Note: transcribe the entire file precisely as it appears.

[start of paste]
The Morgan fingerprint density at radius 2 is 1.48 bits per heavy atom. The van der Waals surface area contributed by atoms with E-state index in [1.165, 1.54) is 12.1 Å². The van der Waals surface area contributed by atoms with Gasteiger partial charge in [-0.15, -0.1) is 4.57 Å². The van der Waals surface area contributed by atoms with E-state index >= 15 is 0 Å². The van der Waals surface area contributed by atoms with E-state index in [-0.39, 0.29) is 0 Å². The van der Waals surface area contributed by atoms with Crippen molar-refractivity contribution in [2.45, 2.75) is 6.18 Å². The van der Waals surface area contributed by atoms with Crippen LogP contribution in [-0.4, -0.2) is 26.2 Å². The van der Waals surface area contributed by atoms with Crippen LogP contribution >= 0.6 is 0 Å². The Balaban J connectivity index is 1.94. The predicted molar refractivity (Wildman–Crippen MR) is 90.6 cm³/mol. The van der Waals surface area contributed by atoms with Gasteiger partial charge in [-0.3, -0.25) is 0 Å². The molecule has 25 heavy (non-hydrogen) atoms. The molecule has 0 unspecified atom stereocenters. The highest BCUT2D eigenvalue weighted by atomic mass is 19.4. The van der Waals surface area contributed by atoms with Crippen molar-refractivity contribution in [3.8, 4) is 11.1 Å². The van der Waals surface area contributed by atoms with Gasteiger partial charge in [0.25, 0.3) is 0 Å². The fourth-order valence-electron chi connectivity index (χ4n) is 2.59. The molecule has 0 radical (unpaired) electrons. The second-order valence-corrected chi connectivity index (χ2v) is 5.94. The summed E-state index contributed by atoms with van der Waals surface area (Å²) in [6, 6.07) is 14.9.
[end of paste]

The Morgan fingerprint density at radius 2 is 1.48 bits per heavy atom. The van der Waals surface area contributed by atoms with E-state index in [1.165, 1.54) is 12.1 Å². The van der Waals surface area contributed by atoms with Gasteiger partial charge in [-0.15, -0.1) is 4.57 Å². The van der Waals surface area contributed by atoms with E-state index >= 15 is 0 Å². The van der Waals surface area contributed by atoms with E-state index in [-0.39, 0.29) is 0 Å². The van der Waals surface area contributed by atoms with Crippen molar-refractivity contribution in [2.45, 2.75) is 6.18 Å². The van der Waals surface area contributed by atoms with Crippen LogP contribution in [-0.4, -0.2) is 26.2 Å². The van der Waals surface area contributed by atoms with Crippen LogP contribution >= 0.6 is 0 Å². The Balaban J connectivity index is 1.94. The predicted molar refractivity (Wildman–Crippen MR) is 90.6 cm³/mol. The van der Waals surface area contributed by atoms with Gasteiger partial charge in [-0.3, -0.25) is 0 Å². The molecule has 25 heavy (non-hydrogen) atoms. The molecule has 0 unspecified atom stereocenters. The highest BCUT2D eigenvalue weighted by atomic mass is 19.4. The van der Waals surface area contributed by atoms with Crippen molar-refractivity contribution in [3.8, 4) is 11.1 Å². The van der Waals surface area contributed by atoms with Gasteiger partial charge in [0.25, 0.3) is 0 Å². The fourth-order valence-electron chi connectivity index (χ4n) is 2.59. The molecule has 0 radical (unpaired) electrons. The second-order valence-corrected chi connectivity index (χ2v) is 5.94. The summed E-state index contributed by atoms with van der Waals surface area (Å²) in [6, 6.07) is 14.9.